Beyond the 2016 Election: Energy Sector Priorities for the Next Government of Ghana

The development of Ghana hinges on the country’s ability to supply adequate and reliable energy to the productive sectors of the economy. Over the last five years, power shortages have cost the economy in growth losses estimated at 2% of GDP. This has also affected the foundation required for an economic take-off, thereby weakening future prospects for accelerated economic growth. The oil and gas sector has also suffered production and revenue losses, as well as prolonged inactivity with potential for further slowing the growth of the oil industry. The 2016 general elections therefore provide an important bridge into the future as the next government, irrespective of which political party wins, will be faced with challenges as well as enormous potential for repositioning the energy sector as the engine of economic growth. This review is a cautionary note to the next government as it examines the variables that could shape the energy sector and the economy as a whole. We expect that guided by these comments, the energy sector challenges will be rigorously addressed in the short-to-medium term.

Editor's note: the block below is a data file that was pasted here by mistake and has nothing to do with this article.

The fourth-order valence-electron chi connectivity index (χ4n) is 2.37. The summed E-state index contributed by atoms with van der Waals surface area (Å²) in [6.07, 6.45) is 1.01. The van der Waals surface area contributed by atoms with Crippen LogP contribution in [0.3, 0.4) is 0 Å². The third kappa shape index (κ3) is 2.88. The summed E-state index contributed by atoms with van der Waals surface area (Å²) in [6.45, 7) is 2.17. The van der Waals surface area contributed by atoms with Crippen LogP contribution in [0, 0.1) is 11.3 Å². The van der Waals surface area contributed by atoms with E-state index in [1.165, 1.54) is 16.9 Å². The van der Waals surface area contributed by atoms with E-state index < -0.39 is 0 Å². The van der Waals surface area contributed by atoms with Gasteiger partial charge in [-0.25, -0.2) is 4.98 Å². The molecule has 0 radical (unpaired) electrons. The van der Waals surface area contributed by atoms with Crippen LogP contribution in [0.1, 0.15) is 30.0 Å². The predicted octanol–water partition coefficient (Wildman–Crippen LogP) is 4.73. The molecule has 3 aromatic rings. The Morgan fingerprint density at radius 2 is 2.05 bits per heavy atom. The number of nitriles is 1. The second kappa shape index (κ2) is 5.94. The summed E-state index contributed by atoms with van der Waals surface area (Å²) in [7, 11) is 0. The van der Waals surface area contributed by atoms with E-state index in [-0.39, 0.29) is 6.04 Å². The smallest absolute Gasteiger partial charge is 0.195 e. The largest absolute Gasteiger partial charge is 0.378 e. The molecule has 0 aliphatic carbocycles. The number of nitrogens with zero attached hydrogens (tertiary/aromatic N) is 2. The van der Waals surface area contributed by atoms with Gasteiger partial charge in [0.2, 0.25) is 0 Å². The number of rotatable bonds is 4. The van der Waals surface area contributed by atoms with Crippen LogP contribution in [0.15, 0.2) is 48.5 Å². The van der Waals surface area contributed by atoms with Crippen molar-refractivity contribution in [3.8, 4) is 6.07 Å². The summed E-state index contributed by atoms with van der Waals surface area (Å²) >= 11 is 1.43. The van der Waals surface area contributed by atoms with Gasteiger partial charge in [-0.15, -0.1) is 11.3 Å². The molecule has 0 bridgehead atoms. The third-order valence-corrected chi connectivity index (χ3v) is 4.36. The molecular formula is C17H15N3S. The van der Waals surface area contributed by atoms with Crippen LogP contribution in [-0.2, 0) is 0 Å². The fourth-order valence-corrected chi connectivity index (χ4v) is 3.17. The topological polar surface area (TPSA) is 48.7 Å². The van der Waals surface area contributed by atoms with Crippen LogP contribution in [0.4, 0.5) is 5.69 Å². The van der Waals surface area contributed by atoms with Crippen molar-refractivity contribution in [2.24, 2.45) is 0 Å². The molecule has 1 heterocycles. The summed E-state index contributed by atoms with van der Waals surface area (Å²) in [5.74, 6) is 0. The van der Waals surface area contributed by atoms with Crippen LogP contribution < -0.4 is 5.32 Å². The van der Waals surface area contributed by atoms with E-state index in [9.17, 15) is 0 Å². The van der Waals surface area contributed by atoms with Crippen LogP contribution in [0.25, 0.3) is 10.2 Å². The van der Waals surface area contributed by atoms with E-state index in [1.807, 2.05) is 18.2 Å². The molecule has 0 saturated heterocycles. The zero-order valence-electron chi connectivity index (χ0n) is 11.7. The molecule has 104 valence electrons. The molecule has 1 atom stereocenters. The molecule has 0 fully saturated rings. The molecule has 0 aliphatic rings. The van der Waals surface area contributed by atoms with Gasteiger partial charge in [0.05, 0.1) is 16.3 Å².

The Africa Centre for Energy Policy (ACEP) was established in 2010 to contribute to development of alternative and innovative policy interventions through high-quality research, analysis and advocacy in the energy and extractives sector in Africa.

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